612 F2d 1035 United States v. Disston
612 F.2d 1035
UNITED STATES of America, Plaintiff-Appellee,
Geoffrey DISSTON, Defendant-Appellant.
United States Court of Appeals,
Argued Oct. 26, 1979.
Decided Jan. 7, 1980.
Allan A. Ackerman, Chicago, Ill., for defendant-appellant.
Thomas P. Sullivan, U. S. Atty., Michael L. Siegel, Asst. U. S. Atty., Chicago, Ill., for plaintiff-appellee.
Before SWYGERT, CUMMINGS and BAUER, Circuit Judges.
BAUER, Circuit Judge.
Appellant-defendant Geoffrey Disston and co-defendant Roger K. Camp were convicted of six counts of engaging in a scheme to defraud by using false, fraudulent and fictitious certificates of deposit, drafts and other obligations of the Bank of Sark in violation of 18 U.S.C. §§ 1341, 1343 and 371. After his conviction was affirmed on direct appeal, United States v. Disston, 525 F.2d 694 (7th Cir. 1975), Disston petitioned for a writ of habeas corpus, 28 U.S.C. § 2255, and moved for a new trial on the basis of newly discovered evidence concerning alleged informant activities of co-defendant Camp. We vacated the denial of his petition and remanded for an evidentiary hearing. United States v. Disston, 582 F.2d 1108 (7th Cir. 1978). After the mandated hearing, the district court again dismissed Disston's petition and denied his motion for a new trial. We affirm.
During pretrial discovery, defendant Disston requested a report of statements of co-defendant Camp and also requested a report of any electronic surveillance of Camp. When it responded, the Government did not disclose that Camp had recently attempted to become an informer for the Government in another investigation. Camp had offered to arrange the purchase of counterfeit money or stolen securities and had given the Secret Service a tape recording of a conversation between Camp and an attorney who was to act as a middleman in the sale transaction. The investigation was unrelated to the Bank of Sark fraud, and none of the proposed transactions were ever effectuated.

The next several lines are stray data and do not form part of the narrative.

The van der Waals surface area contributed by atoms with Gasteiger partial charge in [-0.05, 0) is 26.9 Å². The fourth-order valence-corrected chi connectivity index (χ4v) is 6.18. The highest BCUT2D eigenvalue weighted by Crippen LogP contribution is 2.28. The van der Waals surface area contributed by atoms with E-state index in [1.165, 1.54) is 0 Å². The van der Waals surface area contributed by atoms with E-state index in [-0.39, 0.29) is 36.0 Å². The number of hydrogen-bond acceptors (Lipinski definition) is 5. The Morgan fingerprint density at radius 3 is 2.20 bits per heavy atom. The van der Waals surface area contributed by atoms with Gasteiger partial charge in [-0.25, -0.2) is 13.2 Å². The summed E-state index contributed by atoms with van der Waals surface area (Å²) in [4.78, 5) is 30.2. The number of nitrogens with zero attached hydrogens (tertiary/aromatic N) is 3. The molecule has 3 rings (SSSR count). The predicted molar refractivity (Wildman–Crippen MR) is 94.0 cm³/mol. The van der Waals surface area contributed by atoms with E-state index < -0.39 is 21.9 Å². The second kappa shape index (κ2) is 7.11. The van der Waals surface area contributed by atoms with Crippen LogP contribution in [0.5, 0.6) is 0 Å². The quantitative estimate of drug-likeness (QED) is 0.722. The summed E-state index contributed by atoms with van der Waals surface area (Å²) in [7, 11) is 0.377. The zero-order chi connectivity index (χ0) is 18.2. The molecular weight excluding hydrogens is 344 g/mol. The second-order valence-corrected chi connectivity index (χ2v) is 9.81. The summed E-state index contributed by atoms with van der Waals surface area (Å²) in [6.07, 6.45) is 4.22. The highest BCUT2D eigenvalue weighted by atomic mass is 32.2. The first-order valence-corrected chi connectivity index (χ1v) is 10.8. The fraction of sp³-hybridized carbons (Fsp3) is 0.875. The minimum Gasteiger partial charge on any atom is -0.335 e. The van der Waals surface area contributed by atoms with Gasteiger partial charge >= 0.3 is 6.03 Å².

Brady v. Maryland, 373 U.S. 83, 83 S.Ct. 1194, 10 L.Ed.2d 215 (1963), obligates the Government to turn over all "evidence favorable to an accused upon request . . . where the evidence is material either to guilt or to punishment, irrespective of the good faith or bad faith of the prosecution." 373 U.S. at 87, 83 S.Ct. at 1197. Even if the withheld evidence is not conclusively material, nondisclosure of information is reversible error when "the prosecutor's failure to reveal the evidence was not in good faith." United States v. Esposito, 523 F.2d 242, 249 (7th Cir. 1975), Cert. denied, 425 U.S. 916, 96 S.Ct. 1517, 47 L.Ed.2d 768 (1976). The propriety of the Government's failure to turn over the requested material in this case turns, therefore, on both the materiality of the evidence and the Government's alleged bad faith in not disclosing its existence.
In our remand decision, we directed the district court to conduct a hearing to determine whether the withheld information was material to Disston's guilt or punishment or whether it was withheld in bad faith. United States v. Disston, 582 F.2d 1108, 1110, 1112 (7th Cir. 1978).
The district court, after the mandated hearing, held adversely to appellant on both issues. The court found first that the prosecutors acted in good faith in not disclosing the tape recording or Camp's attempt to become a Government informer. Second, the court found that the information withheld was not material to Disston's trial.
The district court based its findings of immateriality on the irrelevancy of the information to any aspect of the Bank of Sark case. Camp, the court found, had attempted to cooperate with the Government on matters completely unrelated to the Bank of Sark indictments or the Disston-Camp trial. Once Camp proved unsuccessful in arranging the proposed transactions, the Secret Service refused to participate further. Neither the Secret Service nor the United States Attorney's office made any "deals" with Camp relating to the Disston-Camp trial.